Bengals Look For Double Play With Malone

What do Cris Collinsworth, T.J. Houshmandzadeh, and Marvin Jones have in common?

Aside from being outstanding Bengals receivers of course.

None of them was the first wide receiver selected by Cincinnati in his draft class.

David Verser was selected before Collinsworth in 1981, Chad Johnson was picked before Houshmandzadeh in 2001, and Mohamed Sanu was taken before Jones in 2012.

The Bengals doubled down at wide receiver again in this year’s draft and while they’re counting on first round pick John Ross to have a big impact, they also have high hopes for fourth round selection Josh Malone out of Tennessee.

Josh malone bengals

“We went into the draft and felt like this was a guy that maybe was somewhat overlooked but had physical tools to play at a higher level,” said head coach Marvin Lewis. “We’ve had good luck with a lot of guys like that who have similar body types and come in here as young players. They’ve continued to carve out opportunity and gain more reps and take advantage of it.”

Malone is 6’3”, 208 pounds and ran at 4.40 40-yard dash at the NFL Scouting Combine. His size/speed ratio was evident on the practice field during the Bengals OTAs and minicamps.

Josh Malone

“He showed us what we thought he was,” said receivers coach James Urban. “He’s big and he’s fast and he has a good natural feel for the game. He’s learning how to run our routes and do things our way like any of them are – especially new guys. But he has some real ability.”

“To be his height and run as well as he does and catch the ball as well as he does – I think he’s got a bright future,” said Ross. “It’s going to be awesome to play side-by-side with him.”

Malone also displayed great hands in one of his first practices in a Bengals uniform. In a one-on-one receiving drill, Josh cut over the middle and the instant he turned his head to find the ball, an Andy Dalton bullet was zipping toward his facemask. Malone managed to make the catch and quickly learned that the Bengals starting quarterback delivers the ball on time and on target.

“That caught me so off guard when he did that,” said Malone. “I wasn’t expecting the ball to be right there on me. His timing and ability to place the ball is impressive.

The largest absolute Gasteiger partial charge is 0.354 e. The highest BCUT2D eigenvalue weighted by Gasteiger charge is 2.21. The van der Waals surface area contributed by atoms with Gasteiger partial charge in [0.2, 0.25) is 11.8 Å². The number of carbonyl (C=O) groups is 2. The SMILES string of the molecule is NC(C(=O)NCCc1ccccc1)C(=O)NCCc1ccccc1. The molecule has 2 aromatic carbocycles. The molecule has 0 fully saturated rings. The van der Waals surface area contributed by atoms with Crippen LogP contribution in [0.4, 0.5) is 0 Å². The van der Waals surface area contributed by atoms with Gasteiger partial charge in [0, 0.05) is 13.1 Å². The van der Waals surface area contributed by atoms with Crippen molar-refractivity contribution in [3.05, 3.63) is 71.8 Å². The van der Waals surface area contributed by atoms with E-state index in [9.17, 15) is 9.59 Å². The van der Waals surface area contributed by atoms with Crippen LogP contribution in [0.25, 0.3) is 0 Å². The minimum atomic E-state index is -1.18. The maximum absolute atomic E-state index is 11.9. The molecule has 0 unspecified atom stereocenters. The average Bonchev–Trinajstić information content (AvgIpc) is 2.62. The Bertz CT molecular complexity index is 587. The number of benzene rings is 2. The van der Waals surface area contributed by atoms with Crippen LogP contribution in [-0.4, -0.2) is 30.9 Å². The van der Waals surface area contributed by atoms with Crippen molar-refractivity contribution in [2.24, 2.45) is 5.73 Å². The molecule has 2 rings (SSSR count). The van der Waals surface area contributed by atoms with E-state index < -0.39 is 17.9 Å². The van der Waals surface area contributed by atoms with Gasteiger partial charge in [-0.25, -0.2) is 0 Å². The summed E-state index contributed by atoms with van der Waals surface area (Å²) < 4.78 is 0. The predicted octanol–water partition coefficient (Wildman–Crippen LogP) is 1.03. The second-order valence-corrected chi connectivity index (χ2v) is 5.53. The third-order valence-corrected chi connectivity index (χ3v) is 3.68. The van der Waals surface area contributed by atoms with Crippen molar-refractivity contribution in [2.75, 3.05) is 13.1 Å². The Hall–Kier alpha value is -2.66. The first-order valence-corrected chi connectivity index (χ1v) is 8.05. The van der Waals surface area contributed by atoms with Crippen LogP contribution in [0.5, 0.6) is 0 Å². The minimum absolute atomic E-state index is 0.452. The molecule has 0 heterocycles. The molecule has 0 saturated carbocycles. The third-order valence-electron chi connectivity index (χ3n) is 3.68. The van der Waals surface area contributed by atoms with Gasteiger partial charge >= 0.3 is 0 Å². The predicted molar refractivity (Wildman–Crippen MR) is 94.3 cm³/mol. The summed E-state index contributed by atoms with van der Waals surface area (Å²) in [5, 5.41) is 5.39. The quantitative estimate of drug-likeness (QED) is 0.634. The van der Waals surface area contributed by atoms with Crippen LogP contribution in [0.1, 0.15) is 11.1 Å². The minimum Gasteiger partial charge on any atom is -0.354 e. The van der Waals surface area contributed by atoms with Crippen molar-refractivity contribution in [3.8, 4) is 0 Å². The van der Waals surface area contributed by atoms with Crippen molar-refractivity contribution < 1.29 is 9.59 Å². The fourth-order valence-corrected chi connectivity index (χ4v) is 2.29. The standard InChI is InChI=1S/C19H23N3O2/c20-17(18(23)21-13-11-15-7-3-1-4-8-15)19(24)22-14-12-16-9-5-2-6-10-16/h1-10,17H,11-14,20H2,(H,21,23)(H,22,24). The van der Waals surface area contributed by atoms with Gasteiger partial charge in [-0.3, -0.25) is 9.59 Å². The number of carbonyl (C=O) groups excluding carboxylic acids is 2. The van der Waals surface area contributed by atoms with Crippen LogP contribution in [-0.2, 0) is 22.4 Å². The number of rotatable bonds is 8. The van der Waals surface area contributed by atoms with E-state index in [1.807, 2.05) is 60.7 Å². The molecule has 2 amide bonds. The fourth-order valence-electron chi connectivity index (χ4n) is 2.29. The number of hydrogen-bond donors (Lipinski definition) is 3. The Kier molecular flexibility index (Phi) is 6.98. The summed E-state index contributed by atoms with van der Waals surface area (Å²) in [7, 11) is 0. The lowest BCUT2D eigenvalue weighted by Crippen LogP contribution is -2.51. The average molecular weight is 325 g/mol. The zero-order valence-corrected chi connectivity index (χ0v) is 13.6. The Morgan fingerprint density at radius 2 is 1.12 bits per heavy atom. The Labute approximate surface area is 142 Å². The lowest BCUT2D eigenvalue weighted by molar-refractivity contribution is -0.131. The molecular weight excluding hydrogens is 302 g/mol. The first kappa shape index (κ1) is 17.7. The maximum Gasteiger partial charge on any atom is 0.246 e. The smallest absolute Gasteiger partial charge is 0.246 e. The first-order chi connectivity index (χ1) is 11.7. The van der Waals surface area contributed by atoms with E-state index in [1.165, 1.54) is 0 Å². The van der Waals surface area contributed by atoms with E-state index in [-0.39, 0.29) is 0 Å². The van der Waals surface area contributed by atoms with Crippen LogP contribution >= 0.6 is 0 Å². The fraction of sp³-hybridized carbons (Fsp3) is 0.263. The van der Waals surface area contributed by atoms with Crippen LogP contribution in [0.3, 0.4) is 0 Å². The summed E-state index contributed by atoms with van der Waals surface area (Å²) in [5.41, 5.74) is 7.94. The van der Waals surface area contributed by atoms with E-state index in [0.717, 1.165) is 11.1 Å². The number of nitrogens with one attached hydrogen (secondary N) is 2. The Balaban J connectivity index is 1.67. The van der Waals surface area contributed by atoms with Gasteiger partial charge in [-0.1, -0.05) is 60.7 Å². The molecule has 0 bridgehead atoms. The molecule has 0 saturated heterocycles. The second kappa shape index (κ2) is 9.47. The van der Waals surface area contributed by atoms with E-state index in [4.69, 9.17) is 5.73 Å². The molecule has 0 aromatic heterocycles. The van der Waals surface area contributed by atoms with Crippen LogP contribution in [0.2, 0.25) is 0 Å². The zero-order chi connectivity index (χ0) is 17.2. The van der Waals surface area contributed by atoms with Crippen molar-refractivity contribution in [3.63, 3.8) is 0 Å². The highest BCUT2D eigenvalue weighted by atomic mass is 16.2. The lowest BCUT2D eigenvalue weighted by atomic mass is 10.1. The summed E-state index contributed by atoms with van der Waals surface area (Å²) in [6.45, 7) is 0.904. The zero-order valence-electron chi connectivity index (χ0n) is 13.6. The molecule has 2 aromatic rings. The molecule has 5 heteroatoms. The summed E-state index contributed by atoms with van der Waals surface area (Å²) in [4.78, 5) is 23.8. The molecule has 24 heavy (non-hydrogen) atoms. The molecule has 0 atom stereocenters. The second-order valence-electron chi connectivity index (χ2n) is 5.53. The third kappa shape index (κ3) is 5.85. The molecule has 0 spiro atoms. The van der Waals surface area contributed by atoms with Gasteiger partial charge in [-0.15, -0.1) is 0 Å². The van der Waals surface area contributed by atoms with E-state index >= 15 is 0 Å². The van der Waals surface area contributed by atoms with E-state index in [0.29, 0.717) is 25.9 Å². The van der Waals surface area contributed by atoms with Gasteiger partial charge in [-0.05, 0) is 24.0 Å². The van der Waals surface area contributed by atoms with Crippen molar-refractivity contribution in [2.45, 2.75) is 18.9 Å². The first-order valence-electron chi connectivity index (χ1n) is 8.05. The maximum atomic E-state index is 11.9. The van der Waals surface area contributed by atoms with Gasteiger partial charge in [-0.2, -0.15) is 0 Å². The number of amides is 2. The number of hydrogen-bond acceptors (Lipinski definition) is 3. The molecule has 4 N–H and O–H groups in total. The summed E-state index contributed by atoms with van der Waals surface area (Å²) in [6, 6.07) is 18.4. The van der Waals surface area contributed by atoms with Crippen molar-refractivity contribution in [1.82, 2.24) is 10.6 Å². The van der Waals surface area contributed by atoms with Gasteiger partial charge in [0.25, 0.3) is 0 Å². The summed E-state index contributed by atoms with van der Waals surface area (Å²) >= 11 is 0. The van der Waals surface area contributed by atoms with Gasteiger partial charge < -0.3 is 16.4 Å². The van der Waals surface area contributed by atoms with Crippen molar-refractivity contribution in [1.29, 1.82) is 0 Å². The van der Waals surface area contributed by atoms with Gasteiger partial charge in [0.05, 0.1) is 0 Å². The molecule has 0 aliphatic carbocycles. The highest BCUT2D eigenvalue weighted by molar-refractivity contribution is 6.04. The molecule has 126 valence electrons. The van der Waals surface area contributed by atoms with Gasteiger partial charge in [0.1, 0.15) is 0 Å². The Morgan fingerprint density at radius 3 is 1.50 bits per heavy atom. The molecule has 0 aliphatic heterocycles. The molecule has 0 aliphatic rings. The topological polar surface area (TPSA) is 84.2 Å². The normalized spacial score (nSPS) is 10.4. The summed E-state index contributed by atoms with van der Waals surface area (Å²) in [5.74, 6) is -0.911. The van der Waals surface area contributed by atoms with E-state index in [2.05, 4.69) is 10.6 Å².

“Andy is a vet and knows what he’s got to do. I was in a no-huddle offense at Tennessee, so seeing his command in the huddle is impressive. It’s the way he carries himself and the standard he holds himself to.”

Dalton is not the only veteran that Malone is paying close attention to. He’s says that Brandon LaFell is a great role model in the receivers room.

“It’s just his personality really,” Josh said. “He’s a great guy to be around and just listening to what he says and watching what he does is very impressive. It’s great to see how he goes about his business.

“He gives me a lot of advice and A.J. (Green) does too. I’m following both of them around and trying to get the most out of it.”

After the Bengals mandatory minicamp wrapped up on June 15th, Malone said he planned to go home and spend some time with his family before gearing up for training camp in late July.

“I feel like I did pretty well and put some good stuff on film,” he said. “Now I have to take what I learned in camp and get better, keep studying, and start developing professional habits.

“It’s what I expected. There’s new terminology and a lot of new wrinkles and words that you’ve never heard before. I’m just learning it the best that I can and going out there and executing on the field.”

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Another Season of Bengals Fun Facts

Every week during the season on the Bengals Radio Network pre-game show, I do a segment called “Fantastic Fun Facts” with a player, coach, or Bengals legend. It’s a brief life story of that week’s subject where we get away from the X’s and O’s of football and focus on their backgrounds, families, and interests off of the field.

Here are a few interesting nuggets that we learned from the segment last season.

Munoz finger

Anthony Munoz

You have a messed-up little finger that points sideways. Was there a specific incident or was it just the wear and tear of all those years on the offensive line?

“Every week over the years I would tape my fingers up. Then I retired and you kind of reassess your hands and fingers and I looked and said, ‘Oh my goodness. It’s not going the way it was when I started out in the NFL.’ But everything we did was with our hands. In run blocking you’re punching. When guys are coming at you in pass blocking you’re hitting facemasks and shoulder pads. It happened over all the years and a lot of people ask me, ‘Was it one specific play?’ With that pinkie, no. It was an accumulation.”

Jake Fisher

Jake Fisher

You blocked for the Heisman Trophy winner at Oregon – Marcus Mariota. What did it mean to you when he won the award?